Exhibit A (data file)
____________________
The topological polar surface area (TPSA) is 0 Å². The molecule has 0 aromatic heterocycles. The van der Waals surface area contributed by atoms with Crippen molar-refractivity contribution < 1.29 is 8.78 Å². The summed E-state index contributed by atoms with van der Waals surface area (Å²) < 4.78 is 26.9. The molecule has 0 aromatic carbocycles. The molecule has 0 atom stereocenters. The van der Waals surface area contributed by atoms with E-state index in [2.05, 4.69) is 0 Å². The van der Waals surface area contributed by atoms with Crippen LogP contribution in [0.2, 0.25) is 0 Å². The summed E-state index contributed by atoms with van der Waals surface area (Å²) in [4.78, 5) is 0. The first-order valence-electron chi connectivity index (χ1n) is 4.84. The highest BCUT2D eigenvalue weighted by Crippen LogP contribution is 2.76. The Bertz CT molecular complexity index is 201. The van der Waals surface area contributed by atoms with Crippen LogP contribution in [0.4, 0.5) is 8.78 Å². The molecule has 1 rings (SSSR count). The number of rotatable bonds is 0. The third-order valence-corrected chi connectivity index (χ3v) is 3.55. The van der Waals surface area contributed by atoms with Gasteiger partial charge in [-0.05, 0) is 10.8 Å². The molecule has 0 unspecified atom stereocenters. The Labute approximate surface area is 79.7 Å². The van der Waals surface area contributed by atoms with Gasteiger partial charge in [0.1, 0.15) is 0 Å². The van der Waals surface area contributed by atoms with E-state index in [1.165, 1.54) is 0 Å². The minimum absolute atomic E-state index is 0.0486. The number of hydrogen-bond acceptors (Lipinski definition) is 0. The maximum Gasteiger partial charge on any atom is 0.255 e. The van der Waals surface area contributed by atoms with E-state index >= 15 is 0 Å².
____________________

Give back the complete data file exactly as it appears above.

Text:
The topological polar surface area (TPSA) is 0 Å². The molecule has 0 aromatic heterocycles. The van der Waals surface area contributed by atoms with Crippen molar-refractivity contribution < 1.29 is 8.78 Å². The summed E-state index contributed by atoms with van der Waals surface area (Å²) < 4.78 is 26.9. The molecule has 0 aromatic carbocycles. The molecule has 0 atom stereocenters. The van der Waals surface area contributed by atoms with E-state index in [2.05, 4.69) is 0 Å². The van der Waals surface area contributed by atoms with Crippen LogP contribution in [0.2, 0.25) is 0 Å². The summed E-state index contributed by atoms with van der Waals surface area (Å²) in [4.78, 5) is 0. The first-order valence-electron chi connectivity index (χ1n) is 4.84. The highest BCUT2D eigenvalue weighted by Crippen LogP contribution is 2.76. The Bertz CT molecular complexity index is 201. The van der Waals surface area contributed by atoms with Crippen LogP contribution in [0.4, 0.5) is 8.78 Å². The molecule has 1 rings (SSSR count). The number of rotatable bonds is 0. The third-order valence-corrected chi connectivity index (χ3v) is 3.55. The van der Waals surface area contributed by atoms with Gasteiger partial charge in [-0.05, 0) is 10.8 Å². The molecule has 0 unspecified atom stereocenters. The Labute approximate surface area is 79.7 Å². The van der Waals surface area contributed by atoms with Gasteiger partial charge in [0.1, 0.15) is 0 Å². The van der Waals surface area contributed by atoms with E-state index in [1.165, 1.54) is 0 Å². The minimum absolute atomic E-state index is 0.0486. The number of hydrogen-bond acceptors (Lipinski definition) is 0. The maximum Gasteiger partial charge on any atom is 0.255 e. The van der Waals surface area contributed by atoms with E-state index >= 15 is 0 Å².